“It definitely shows the reality of how overworked CPS can be, and when they are overworked and “over-cased” critical thinking skills are decreased and sometimes miss things. This was a tough series to watch but I would call it ‘woke’.” – Gilbert Cantu, Child Advocacy Specialist
If you’re on the hunt for a good read, check out
Trauma Stewardship by Laura van Dernoot Lipsky and Connie Burk by Naomi Remen
“Trauma Stewardship explores the ways that working in fields that expose staff and volunteers to the trauma of others can be taxing. The authors look at the various effects of observing and empathizing with others’ traumas and offers ways of approaching and responding to that exposure. What I personally really like about the book is that they talk about a lot of things we already know—that secondary trauma can change us, often not for the better, but they offer meaningful and realistic ways to continue doing this work without becoming overly cynical, hardened, or burned out. I loved this quote by one of the authors, Laura Lipsky: ‘Taking care of ourselves while taking care of others allows us to contribute to our societies with such impact that we will leave a legacy informed by our deepest wisdom and greatest gifts instead of burdened by our struggles and despair.’” – Catherine Jones, Senior Director of Program Innovation
If your work from home day is dragging along, tune into
“It’s fascinating to learn about the ways that the body and brain are connected and affected by emotional stressors and trauma. Learning about the ways that cells not only protect us, but also can be overly-stimulated by stressors in ways that affect our mood and brain function can not only give us a better perspective and framework to explain what is happening to the kids we work with, but can also give us a better understanding of what we sometimes experience in our own lives as a result of chronic stress.” – Emily LeBlanc, Chief Program Officer
Missing and Murdered: Finding Cleo—available on Apple and Google podcasts
Warning: This podcast mentions both suicide and sexual abuse.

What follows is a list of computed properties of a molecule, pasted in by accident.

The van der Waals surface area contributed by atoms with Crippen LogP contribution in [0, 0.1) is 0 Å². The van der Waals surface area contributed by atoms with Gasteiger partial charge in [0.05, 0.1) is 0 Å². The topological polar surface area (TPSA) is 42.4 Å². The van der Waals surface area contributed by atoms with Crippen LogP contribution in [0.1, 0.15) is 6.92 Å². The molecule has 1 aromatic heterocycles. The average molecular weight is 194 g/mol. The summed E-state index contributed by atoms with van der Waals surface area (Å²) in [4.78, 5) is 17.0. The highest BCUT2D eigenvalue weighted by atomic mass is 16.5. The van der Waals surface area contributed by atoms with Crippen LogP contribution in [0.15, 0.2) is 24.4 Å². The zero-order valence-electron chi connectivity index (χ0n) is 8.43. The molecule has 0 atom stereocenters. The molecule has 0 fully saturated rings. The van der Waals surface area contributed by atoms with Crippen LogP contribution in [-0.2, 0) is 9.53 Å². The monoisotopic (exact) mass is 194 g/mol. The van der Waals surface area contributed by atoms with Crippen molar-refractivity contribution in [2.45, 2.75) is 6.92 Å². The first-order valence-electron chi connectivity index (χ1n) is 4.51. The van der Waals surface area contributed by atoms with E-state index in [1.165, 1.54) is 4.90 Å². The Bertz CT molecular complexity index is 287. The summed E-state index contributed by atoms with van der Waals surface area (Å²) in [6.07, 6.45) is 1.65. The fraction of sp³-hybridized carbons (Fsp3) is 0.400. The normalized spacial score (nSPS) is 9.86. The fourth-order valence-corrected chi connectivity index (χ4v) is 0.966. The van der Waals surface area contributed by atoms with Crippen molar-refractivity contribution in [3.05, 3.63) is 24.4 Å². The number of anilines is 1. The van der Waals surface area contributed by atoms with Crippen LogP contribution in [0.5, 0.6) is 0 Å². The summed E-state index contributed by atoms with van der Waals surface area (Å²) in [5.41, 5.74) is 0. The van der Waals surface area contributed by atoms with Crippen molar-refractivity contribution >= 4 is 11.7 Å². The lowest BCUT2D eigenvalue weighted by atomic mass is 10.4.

“This podcast is about the search for Cleo, one in a sibling group of five indigenous children who were from Saskatchewan, Canada and adopted into separate white families across North America in the 1970s. Her siblings were told that Cleo was raped and murdered as she tried to hitchhike back to Saskatchewan after her adoption and they are in search of answers regarding what happened to her and where she is. This podcast highlights the importance of family connections and keeping children connected to their cultural roots, and how historical, familial, and generational trauma can have devastating effects. Additionally, it provides a context for understanding around issues that ICWA (Indian Child Welfare Act) is intended to protect.” – Audrey Sherman, CASA Volunteer
In the (hopefully not too distant) future, try to see this live
"I recently saw the musical Come From Away while it was in Austin. It was incredibly powerful! The play is based on a composite of stories from 9/11 of people whose flights were grounded in a small Canadian town, as well as the locals who cared for them during their unexpected stay. Not only was the production really well done, but the show was a great reminder of the impact sacrificial kindness can have in someone’s life, especially when they are in the midst of challenges or trauma." – Victoria Young, Senior Development Manager
And for some social media self-care (which means cute animals), follow
2020 March CASA Recommends